In 2005, May Institute established the National Autism Center (NAC) at May Institute, and spearheaded NAC’s dissemination of national standards for effective educational and behavioral interventions in the treatment of autism. As NAC marked its 10th anniversary in 2015, it released Phase 2 of its National Standards Project. These standards represent the most comprehensive review ever completed, and have been downloaded from the Center’s website by individuals from every state in the U.S., as well as from more than 70 countries.
An active center of research and training, May Institute maintains affiliations with 50 universities, hospitals, and human service agencies worldwide. Staff members have authored hundreds of peer-reviewed journal articles, book chapters, and books, and have delivered thousands of presentations to regional, national, and international audiences.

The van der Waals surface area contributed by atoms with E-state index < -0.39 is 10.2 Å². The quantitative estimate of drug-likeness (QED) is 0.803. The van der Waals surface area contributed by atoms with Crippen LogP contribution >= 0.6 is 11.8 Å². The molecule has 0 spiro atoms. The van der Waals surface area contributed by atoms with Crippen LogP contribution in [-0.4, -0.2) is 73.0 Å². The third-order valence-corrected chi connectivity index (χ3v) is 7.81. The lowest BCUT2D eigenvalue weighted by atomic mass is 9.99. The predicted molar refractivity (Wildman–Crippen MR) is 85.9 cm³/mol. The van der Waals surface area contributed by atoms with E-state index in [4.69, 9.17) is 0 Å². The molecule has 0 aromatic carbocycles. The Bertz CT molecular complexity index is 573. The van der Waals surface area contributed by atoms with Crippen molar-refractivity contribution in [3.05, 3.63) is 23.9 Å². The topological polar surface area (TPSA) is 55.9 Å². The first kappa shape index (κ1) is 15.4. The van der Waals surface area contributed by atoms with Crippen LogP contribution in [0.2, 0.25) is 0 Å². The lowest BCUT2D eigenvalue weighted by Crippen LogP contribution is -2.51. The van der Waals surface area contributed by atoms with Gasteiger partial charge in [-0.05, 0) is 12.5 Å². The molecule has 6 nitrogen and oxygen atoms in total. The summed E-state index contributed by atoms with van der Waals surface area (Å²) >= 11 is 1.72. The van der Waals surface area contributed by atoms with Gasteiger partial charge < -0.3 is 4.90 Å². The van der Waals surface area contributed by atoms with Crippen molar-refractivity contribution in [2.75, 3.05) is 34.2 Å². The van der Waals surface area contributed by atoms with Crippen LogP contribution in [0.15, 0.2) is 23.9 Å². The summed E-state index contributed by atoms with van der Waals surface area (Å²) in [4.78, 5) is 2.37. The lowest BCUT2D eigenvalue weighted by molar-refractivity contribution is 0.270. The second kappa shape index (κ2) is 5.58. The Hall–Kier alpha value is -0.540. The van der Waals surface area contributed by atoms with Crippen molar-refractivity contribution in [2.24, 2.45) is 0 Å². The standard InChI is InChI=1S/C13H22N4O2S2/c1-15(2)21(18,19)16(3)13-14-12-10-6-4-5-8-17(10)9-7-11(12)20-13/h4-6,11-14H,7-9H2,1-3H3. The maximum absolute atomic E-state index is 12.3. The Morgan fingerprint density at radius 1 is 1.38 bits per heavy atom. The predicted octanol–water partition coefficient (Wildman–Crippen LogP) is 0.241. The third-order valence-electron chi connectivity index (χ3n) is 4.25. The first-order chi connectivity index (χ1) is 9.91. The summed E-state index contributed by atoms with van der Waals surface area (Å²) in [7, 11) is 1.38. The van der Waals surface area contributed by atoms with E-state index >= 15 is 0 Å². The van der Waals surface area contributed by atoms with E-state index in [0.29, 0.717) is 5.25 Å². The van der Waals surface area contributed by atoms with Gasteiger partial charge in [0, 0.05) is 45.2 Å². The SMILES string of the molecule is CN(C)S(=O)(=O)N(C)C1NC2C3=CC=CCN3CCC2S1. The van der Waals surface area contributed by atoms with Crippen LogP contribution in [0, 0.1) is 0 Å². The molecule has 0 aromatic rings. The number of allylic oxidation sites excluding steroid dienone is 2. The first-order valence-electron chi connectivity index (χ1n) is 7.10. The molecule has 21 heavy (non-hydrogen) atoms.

Opens first school for children with autism in Chatham, Mass.
Appoints Walter P. Christian, Ph.D., as Executive Director; Dr. Christian led the organization for 35 years, until his retirement in 2012
Partners with Children’s Hospital (Boston) in pioneering home-based early intervention services for children with autism and their families
Opens homes for adults with disabilities as an alternative to institutional care
Named one of the nation’s “Schools of Excellence” by the U.S. Department of Education
Pioneers one of the nation’s first schools exclusively for children and adolescents with brain injury
Establishes mental health services division
Opens first early intervention program for young children in South Hadley, Mass.
Featured in the book In Search of America’s Best Nonprofits (Jossey-Bass)
Selected as state-wide specialty provider in Massachusetts for intensive early intervention specialty services
Implements Positive Schools program in multiple urban school districts
Opens new May Center School in West Springfield, Mass., for children with autism and other special needs